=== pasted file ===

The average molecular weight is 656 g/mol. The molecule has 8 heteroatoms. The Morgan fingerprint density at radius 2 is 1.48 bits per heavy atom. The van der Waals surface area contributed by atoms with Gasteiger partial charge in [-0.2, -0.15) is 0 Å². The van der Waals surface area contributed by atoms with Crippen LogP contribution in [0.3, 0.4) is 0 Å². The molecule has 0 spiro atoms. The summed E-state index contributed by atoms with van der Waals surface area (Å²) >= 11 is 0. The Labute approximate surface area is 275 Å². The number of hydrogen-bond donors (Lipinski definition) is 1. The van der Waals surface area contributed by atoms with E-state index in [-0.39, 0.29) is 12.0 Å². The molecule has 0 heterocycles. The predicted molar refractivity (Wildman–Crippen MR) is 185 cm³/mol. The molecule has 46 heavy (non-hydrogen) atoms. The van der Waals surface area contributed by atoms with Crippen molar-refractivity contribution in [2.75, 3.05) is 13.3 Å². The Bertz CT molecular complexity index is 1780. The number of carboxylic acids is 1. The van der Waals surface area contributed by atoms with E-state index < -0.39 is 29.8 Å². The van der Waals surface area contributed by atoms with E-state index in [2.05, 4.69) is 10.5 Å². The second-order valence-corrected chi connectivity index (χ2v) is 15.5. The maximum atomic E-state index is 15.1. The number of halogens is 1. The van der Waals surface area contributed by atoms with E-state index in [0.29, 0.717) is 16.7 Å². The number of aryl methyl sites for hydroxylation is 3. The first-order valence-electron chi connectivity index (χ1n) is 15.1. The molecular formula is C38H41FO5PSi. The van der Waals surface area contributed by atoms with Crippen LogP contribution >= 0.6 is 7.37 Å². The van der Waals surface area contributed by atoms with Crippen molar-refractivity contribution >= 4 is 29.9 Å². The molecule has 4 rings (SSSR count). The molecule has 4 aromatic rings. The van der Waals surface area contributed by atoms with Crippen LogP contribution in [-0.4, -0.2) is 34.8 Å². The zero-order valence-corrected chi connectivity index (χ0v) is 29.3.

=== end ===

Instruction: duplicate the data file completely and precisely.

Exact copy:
The average molecular weight is 656 g/mol. The molecule has 8 heteroatoms. The Morgan fingerprint density at radius 2 is 1.48 bits per heavy atom. The van der Waals surface area contributed by atoms with Gasteiger partial charge in [-0.2, -0.15) is 0 Å². The van der Waals surface area contributed by atoms with Crippen LogP contribution in [0.3, 0.4) is 0 Å². The molecule has 0 spiro atoms. The summed E-state index contributed by atoms with van der Waals surface area (Å²) >= 11 is 0. The Labute approximate surface area is 275 Å². The number of hydrogen-bond donors (Lipinski definition) is 1. The van der Waals surface area contributed by atoms with E-state index in [-0.39, 0.29) is 12.0 Å². The molecule has 0 heterocycles. The predicted molar refractivity (Wildman–Crippen MR) is 185 cm³/mol. The molecule has 46 heavy (non-hydrogen) atoms. The van der Waals surface area contributed by atoms with Crippen molar-refractivity contribution in [2.75, 3.05) is 13.3 Å². The Bertz CT molecular complexity index is 1780. The number of carboxylic acids is 1. The van der Waals surface area contributed by atoms with E-state index < -0.39 is 29.8 Å². The van der Waals surface area contributed by atoms with E-state index in [2.05, 4.69) is 10.5 Å². The second-order valence-corrected chi connectivity index (χ2v) is 15.5. The maximum atomic E-state index is 15.1. The number of halogens is 1. The van der Waals surface area contributed by atoms with E-state index in [0.29, 0.717) is 16.7 Å². The number of aryl methyl sites for hydroxylation is 3. The first-order valence-electron chi connectivity index (χ1n) is 15.1. The molecular formula is C38H41FO5PSi. The van der Waals surface area contributed by atoms with Crippen LogP contribution >= 0.6 is 7.37 Å². The van der Waals surface area contributed by atoms with Crippen molar-refractivity contribution >= 4 is 29.9 Å². The molecule has 4 rings (SSSR count). The molecule has 4 aromatic rings. The van der Waals surface area contributed by atoms with Crippen LogP contribution in [-0.4, -0.2) is 34.8 Å². The zero-order valence-corrected chi connectivity index (χ0v) is 29.3.